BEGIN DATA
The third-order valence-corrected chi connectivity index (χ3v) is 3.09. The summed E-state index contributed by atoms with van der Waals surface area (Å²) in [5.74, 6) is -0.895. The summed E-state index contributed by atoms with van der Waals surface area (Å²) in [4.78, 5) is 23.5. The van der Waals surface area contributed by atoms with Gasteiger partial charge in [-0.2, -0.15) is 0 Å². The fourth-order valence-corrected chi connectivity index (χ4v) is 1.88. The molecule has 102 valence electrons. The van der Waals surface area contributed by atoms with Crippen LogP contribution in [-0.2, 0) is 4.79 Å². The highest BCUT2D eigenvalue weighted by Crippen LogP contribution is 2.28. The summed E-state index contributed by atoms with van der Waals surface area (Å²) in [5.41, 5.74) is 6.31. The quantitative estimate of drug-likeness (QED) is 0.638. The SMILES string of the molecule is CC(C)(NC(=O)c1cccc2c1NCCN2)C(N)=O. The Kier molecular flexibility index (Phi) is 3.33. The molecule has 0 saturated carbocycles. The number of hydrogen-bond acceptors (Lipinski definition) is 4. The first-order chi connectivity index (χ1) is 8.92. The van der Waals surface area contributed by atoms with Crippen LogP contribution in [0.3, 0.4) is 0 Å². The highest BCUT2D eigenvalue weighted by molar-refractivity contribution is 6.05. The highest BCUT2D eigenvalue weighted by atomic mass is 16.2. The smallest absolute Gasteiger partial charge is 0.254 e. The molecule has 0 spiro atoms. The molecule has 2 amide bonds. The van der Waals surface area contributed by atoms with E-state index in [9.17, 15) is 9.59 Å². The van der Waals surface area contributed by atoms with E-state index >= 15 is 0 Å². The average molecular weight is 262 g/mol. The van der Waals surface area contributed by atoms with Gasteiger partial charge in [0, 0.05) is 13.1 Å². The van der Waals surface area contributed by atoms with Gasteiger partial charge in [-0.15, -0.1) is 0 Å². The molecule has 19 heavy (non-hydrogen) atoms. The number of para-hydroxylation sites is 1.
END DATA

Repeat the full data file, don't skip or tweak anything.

The third-order valence-corrected chi connectivity index (χ3v) is 3.09. The summed E-state index contributed by atoms with van der Waals surface area (Å²) in [5.74, 6) is -0.895. The summed E-state index contributed by atoms with van der Waals surface area (Å²) in [4.78, 5) is 23.5. The van der Waals surface area contributed by atoms with Gasteiger partial charge in [-0.2, -0.15) is 0 Å². The fourth-order valence-corrected chi connectivity index (χ4v) is 1.88. The molecule has 102 valence electrons. The van der Waals surface area contributed by atoms with Crippen LogP contribution in [-0.2, 0) is 4.79 Å². The highest BCUT2D eigenvalue weighted by Crippen LogP contribution is 2.28. The summed E-state index contributed by atoms with van der Waals surface area (Å²) in [5.41, 5.74) is 6.31. The quantitative estimate of drug-likeness (QED) is 0.638. The SMILES string of the molecule is CC(C)(NC(=O)c1cccc2c1NCCN2)C(N)=O. The Kier molecular flexibility index (Phi) is 3.33. The molecule has 0 saturated carbocycles. The number of hydrogen-bond acceptors (Lipinski definition) is 4. The first-order chi connectivity index (χ1) is 8.92. The van der Waals surface area contributed by atoms with Crippen LogP contribution in [0.3, 0.4) is 0 Å². The highest BCUT2D eigenvalue weighted by molar-refractivity contribution is 6.05. The highest BCUT2D eigenvalue weighted by atomic mass is 16.2. The smallest absolute Gasteiger partial charge is 0.254 e. The molecule has 0 spiro atoms. The molecule has 2 amide bonds. The van der Waals surface area contributed by atoms with E-state index in [9.17, 15) is 9.59 Å². The van der Waals surface area contributed by atoms with E-state index >= 15 is 0 Å². The average molecular weight is 262 g/mol. The van der Waals surface area contributed by atoms with Gasteiger partial charge in [0, 0.05) is 13.1 Å². The van der Waals surface area contributed by atoms with Gasteiger partial charge in [-0.15, -0.1) is 0 Å². The molecule has 19 heavy (non-hydrogen) atoms. The number of para-hydroxylation sites is 1.